Happy 2018! New year, new you … right?

We hear you. Jan is a great time to set yourself up for the rest of the year. To hit reset.

With money, it’s the perfect opp to start afresh: you could be kicking goals by March, and livin’ it up like Ja Rule by December. (The old Ja Rule that is. Not the one with the failed music festival.)

Sounds simple enough. But if you’ve had a few new years roll around in your adult life, you’ll know that change is really freaking hard.

Shifting those deeply ingrained money habits can be like going for a long uphill run when it hits 43 degrees. After you’ve treated yourself to pizza + choc chip ice cream for the last month.

It sure doesn’t help when you open Insta and see everyone splashing out, having fun in the sun. Somehow *insert name of hot person here* hasn’t developed a pot belly over the holiday break.

And their gift haul looks like that magazine spread you thought was a piece of satire.

But the honest truth is, you need to ignore all that crap.

This is about running your own race. You’ll never be free if you don’t.

Here are just three things to do with your money before summer’s over. Get these sorted, and you’re well on your way.



One: Identify your triggers

Yep, it’s time to measure that post-holiday (money) paunch. 

You’ve probably gone backwards since your last check-in. But don’t panic.

Why? Because you should never let a bad month / week / moment get in the way of becoming better with money.

Instead, learn from your habits. You need to know what they are … to change what they do.

Look back at what you’ve spent on. Where were you? What were you feeling? Who were you with?

By doing this, you’ll start to become more aware in the moment. You’ll get to know what your impulses are. Who your bad (+ good) money influences are. This is the start to your new money mindset.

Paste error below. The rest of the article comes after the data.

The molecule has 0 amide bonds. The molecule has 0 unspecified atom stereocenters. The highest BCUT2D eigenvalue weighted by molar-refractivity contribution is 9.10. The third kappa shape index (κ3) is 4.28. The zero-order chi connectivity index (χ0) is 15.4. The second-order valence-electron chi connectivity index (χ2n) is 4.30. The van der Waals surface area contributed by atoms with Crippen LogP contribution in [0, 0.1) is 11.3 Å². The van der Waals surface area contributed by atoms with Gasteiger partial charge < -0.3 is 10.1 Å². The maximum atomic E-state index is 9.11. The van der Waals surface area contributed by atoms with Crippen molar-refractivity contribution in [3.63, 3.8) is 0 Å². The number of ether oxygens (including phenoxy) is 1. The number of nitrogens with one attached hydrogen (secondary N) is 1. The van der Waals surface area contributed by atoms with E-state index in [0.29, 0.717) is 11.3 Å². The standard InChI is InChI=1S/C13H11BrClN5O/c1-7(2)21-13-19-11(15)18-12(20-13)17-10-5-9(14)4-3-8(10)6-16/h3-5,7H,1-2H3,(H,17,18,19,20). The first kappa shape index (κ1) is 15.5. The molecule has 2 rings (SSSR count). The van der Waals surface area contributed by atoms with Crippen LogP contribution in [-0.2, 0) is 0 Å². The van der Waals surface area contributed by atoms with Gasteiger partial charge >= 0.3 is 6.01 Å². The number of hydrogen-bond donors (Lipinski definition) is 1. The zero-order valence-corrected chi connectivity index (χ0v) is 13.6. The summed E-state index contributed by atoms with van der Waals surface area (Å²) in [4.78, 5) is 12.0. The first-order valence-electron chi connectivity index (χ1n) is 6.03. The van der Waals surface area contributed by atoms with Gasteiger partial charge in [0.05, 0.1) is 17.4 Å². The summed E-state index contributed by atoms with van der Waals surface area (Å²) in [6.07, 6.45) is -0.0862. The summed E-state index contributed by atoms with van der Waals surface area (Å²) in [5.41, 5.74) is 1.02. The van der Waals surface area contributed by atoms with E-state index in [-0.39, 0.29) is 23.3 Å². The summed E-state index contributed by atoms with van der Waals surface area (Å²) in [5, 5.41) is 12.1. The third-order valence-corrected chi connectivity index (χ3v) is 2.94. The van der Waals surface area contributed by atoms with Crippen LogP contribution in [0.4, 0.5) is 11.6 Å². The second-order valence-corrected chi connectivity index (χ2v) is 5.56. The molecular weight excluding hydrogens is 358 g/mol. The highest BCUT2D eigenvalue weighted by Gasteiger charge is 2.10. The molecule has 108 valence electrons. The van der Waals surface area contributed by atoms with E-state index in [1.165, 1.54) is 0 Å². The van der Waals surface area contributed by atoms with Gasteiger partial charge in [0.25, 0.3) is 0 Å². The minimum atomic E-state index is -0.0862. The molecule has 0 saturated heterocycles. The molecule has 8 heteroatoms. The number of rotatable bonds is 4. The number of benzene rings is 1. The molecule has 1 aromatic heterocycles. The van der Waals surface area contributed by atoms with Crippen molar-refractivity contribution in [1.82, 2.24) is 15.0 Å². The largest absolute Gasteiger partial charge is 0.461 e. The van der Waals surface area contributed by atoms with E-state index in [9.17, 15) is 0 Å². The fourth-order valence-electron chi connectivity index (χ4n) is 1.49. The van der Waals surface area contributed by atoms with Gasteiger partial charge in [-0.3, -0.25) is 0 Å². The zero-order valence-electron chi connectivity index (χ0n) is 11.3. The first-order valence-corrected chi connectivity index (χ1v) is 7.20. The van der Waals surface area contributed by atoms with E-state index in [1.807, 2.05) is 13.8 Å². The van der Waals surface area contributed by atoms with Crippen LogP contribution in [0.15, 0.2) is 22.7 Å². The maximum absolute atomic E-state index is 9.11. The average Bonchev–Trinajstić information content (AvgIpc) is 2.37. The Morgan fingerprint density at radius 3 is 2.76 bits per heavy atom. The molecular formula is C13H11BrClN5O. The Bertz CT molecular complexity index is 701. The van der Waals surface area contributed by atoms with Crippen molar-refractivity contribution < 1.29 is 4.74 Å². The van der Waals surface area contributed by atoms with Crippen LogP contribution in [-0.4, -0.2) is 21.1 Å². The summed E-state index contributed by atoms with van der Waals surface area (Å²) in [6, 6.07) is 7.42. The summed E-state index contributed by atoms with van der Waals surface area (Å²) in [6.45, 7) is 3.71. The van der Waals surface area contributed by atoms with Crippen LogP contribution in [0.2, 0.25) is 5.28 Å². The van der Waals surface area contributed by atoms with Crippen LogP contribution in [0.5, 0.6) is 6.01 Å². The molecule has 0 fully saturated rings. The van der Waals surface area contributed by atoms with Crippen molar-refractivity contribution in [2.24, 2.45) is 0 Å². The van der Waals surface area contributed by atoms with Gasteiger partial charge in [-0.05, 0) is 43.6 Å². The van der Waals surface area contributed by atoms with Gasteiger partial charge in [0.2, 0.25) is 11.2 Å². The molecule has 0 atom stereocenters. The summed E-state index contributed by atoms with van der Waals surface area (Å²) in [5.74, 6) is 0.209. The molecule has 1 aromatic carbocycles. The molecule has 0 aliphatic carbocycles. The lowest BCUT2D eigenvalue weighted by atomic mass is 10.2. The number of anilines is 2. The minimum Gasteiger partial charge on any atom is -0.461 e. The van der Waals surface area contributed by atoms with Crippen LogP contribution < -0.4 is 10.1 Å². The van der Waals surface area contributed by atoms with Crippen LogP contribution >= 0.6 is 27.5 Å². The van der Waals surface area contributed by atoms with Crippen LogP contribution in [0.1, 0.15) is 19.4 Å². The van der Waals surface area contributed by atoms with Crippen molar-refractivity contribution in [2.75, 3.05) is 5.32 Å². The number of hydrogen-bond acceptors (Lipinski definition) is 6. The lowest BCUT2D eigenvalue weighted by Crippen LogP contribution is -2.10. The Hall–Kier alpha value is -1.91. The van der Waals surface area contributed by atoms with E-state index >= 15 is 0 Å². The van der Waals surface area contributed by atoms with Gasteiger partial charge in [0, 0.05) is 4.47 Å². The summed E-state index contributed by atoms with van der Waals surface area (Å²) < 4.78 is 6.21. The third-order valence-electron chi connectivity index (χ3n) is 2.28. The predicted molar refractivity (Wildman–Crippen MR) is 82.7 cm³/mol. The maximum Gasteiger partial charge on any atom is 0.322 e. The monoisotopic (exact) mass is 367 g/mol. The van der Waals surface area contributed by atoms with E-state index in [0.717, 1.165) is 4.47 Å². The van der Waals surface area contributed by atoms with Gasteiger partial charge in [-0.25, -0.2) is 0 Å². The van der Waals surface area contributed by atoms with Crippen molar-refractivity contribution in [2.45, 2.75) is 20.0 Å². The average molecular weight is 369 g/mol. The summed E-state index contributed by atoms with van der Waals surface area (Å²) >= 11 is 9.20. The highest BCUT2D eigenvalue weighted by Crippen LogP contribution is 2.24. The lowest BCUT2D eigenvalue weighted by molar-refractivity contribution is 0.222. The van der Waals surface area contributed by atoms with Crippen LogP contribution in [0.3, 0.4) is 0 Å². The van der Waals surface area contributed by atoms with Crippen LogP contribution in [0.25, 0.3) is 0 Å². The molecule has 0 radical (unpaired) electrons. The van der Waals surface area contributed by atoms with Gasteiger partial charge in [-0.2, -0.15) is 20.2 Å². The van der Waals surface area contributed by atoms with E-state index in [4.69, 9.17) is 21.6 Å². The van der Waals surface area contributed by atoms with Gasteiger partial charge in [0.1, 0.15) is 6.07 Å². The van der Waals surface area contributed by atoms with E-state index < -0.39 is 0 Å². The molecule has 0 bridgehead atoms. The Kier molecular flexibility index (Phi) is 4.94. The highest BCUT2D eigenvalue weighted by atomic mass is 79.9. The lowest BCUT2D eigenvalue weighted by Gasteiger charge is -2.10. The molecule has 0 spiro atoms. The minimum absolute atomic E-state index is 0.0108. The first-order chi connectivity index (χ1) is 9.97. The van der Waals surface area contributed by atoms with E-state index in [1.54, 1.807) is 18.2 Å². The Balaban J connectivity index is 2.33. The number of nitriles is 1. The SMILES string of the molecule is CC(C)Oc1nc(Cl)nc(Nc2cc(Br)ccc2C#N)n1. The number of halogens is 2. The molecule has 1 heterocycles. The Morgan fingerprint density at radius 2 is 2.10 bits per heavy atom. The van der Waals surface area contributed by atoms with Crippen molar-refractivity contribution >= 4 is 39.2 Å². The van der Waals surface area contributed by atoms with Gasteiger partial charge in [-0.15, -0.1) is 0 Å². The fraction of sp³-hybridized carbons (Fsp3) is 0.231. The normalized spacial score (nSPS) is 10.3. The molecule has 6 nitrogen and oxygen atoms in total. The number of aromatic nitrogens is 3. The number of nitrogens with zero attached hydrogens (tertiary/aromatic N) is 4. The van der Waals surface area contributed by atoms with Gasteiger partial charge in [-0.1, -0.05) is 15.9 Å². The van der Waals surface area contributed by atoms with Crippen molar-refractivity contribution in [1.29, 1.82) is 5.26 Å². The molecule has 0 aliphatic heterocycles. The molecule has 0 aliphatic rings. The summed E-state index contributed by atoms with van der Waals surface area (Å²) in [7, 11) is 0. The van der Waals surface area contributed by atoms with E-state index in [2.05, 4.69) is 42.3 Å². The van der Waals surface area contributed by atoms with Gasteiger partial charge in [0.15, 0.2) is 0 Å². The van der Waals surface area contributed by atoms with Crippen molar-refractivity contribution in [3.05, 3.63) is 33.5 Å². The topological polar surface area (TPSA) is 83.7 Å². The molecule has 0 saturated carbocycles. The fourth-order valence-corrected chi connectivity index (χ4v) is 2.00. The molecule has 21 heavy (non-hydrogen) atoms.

Action plan: Identify your triggers, identify one that you want to change, and set a mini-goal: focus on that.


Two: Cut that credit card

Not all debt is created equal. Credit card debt is pretty much the most expensive debt you can have on your books. And December is the biggest spending month of the year for burning plastic.

For many of us, it’s our go-to for month-to-month spending because it’s just so damn convenient.

But credit card debt is almost always lifestyle debt.

At Honest, we mapped out our new year resolutions and posted them publicly for ultimate accountability. Carroteer Nat, made the embarrassing confession that her Gorman shopping habit was making it tough to pay off her credit card.



And given that she’s also been planning a trip to Portugal for at least five years, it was becoming pretty damn obvious that her short-term spending habits and long-term savings goals were causing more-than-a-little cognitive dissonance.

Action plan: If you’ve got short-term debt — it’s your #1 priority. Get on top of that shit before anything else. If you can’t pay the full balance, pay as much as you can each month, always over + above the ‘minimum repayment’. There’s no point saving separately if you’re paying $$ in interest. Till you cut it completely, this is your savings account.

Want to share your new year’s resolution with us? We’d love to hear it! Email us, drop us a line on Facebook, or tweet us.


Three: Get specific

Saying ‘I want to save money’, just won’t cut it if you really want to make a sustainable difference to your financial future.

Then again, building a line-by-line spreadsheet and plugging in digits every week isn’t going to keep you on track for long either.

Instead, you need to get S.M.A.R.T.

By setting money goals that are specific, measurable, attainable, relevant and timely.

e.g. I’m going to save $5,000 by November 2018 for my South America trip in 2019. I’ll set aside $300 every paycheck to do that.

Make sure you build in some flexibility—we all know that crazy diets don’t work. They might for a week, but not for long.

It’s natural that you’ll fall off the wagon sometimes. Acknowledge it, and hop right back on.

And when you get it right? Always celebrate those small wins—they become big gains!



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